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(Mother Nature Network)   Don't have a cow about the threats of milk prices going off the dairy cliff   (mnn.com) divider line 35
    More: Obvious, House Agriculture Committee, dairy cliff, Blue Dog Democrats, farm bills, milk, dairy  
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3147 clicks; posted to Main » on 15 Dec 2013 at 8:04 AM (31 weeks ago)   |  Favorite    |   share:  Share on Twitter share via Email Share on Facebook   more»



35 Comments   (+0 »)
   
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2013-12-15 08:06:37 AM
I'll just grab the breast milk from the fridge if needed
 
2013-12-15 08:28:33 AM
If the price of milk got that high, dairy farms would start producing milk like crazy to take advantage of it. The resulting glut of milk would bring the price crashing back down.
 
2013-12-15 08:32:03 AM
drink moar koolade
 
2013-12-15 08:36:23 AM
Not sure I understand what is meant by "permanent law" in TFA. What prevents the 1949 law from being modified such that we don't have to go through a dairy bill dance every year or two?
 
2013-12-15 08:42:22 AM
Does this effect Almond, Coconut, Soy or any of the other dairy alternatives?
No.
Carry on, then.
 
2013-12-15 08:47:12 AM

Lydia_C: Not sure I understand what is meant by "permanent law" in TFA. What prevents the 1949 law from being modified such that we don't have to go through a dairy bill dance every year or two?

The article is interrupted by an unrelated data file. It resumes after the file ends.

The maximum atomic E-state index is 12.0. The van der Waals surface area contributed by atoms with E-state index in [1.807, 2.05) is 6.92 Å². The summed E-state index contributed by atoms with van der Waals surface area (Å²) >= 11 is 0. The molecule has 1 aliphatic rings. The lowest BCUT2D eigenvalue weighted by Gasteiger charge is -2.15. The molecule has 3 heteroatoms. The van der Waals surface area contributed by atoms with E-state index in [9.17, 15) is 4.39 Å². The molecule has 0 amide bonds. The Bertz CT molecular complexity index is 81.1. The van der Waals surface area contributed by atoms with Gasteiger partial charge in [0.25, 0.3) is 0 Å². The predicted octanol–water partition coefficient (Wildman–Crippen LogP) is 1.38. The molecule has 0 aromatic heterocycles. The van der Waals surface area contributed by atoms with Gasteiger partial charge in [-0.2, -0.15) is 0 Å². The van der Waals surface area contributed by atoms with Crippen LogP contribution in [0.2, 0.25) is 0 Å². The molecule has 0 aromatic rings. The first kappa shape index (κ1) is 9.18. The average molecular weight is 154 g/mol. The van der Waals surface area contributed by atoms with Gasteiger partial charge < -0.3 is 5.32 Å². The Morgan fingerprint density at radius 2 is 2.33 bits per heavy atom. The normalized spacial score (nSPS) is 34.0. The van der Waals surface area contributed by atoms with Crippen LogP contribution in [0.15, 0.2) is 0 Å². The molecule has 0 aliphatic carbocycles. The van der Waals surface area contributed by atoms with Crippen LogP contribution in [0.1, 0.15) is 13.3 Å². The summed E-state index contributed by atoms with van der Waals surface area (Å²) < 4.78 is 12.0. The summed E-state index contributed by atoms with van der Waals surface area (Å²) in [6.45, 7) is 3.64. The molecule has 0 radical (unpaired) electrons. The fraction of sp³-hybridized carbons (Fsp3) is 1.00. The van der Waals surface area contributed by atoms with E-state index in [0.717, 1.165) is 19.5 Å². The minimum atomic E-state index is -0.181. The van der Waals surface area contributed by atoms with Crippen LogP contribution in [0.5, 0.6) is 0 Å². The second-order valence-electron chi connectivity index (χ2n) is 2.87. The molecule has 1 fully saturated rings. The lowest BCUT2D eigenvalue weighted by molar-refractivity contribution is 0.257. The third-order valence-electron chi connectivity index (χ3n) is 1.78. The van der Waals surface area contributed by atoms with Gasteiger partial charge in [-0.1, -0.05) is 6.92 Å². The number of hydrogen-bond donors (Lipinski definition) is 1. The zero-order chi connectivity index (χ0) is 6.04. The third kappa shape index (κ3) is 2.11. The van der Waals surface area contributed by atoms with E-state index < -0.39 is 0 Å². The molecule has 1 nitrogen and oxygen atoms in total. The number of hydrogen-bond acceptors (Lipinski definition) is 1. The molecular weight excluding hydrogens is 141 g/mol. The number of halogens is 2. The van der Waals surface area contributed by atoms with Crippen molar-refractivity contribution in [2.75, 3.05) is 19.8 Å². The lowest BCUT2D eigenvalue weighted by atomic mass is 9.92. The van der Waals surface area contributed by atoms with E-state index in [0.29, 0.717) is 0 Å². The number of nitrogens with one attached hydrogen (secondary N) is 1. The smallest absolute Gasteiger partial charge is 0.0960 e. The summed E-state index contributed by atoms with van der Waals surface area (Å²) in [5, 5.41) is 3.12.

I only read about half this link that attempts to explain it.  It seems like it's a somewhat misleading term.  If they don't pass a farm bill superseding it, the Agricultural Act of 1949 takes precedence.

http://www.milkproducerscouncil.org/092713permlaw.htm
 
2013-12-15 08:51:34 AM
s10.postimg.org
Just watch out when you drive under that cliff.
 
2013-12-15 08:56:18 AM
Not sure how 'going off the cliff' came to mean 'going up'.
 
2013-12-15 09:21:26 AM

gfid: Lydia_C: Not sure I understand what is meant by "permanent law" in TFA. What prevents the 1949 law from being modified such that we don't have to go through a dairy bill dance every year or two?

I only read about half this link that attempts to explain it.  It seems like it's a somewhat misleading term.  If they don't pass a farm bill superseding it, the Agricultural Act of 1949 takes precedence.

http://www.milkproducerscouncil.org/092713permlaw.htm


Thanks for this, it got me rolling on this topic. So... apparently the 1949 law requires that the US gov't buy dairy products at a rate that could be substantially above market, unless superceded by a farm bill. And in recent years, prevention of this substantial level of subsidization has resulted in "no safety net" for farmers (as per the Milk Producers Council link), who support the passage of a "Dairy Security Act" instead to help protect their profit margins.

Except that according to some, the Dairy Security Act as proposed would be substantially more expensive than an alternative plan (the Dairy Freedom Act, or Goodlatte-Scott), and would favor large (corporate?) farms, not small, and would institute supply controls: link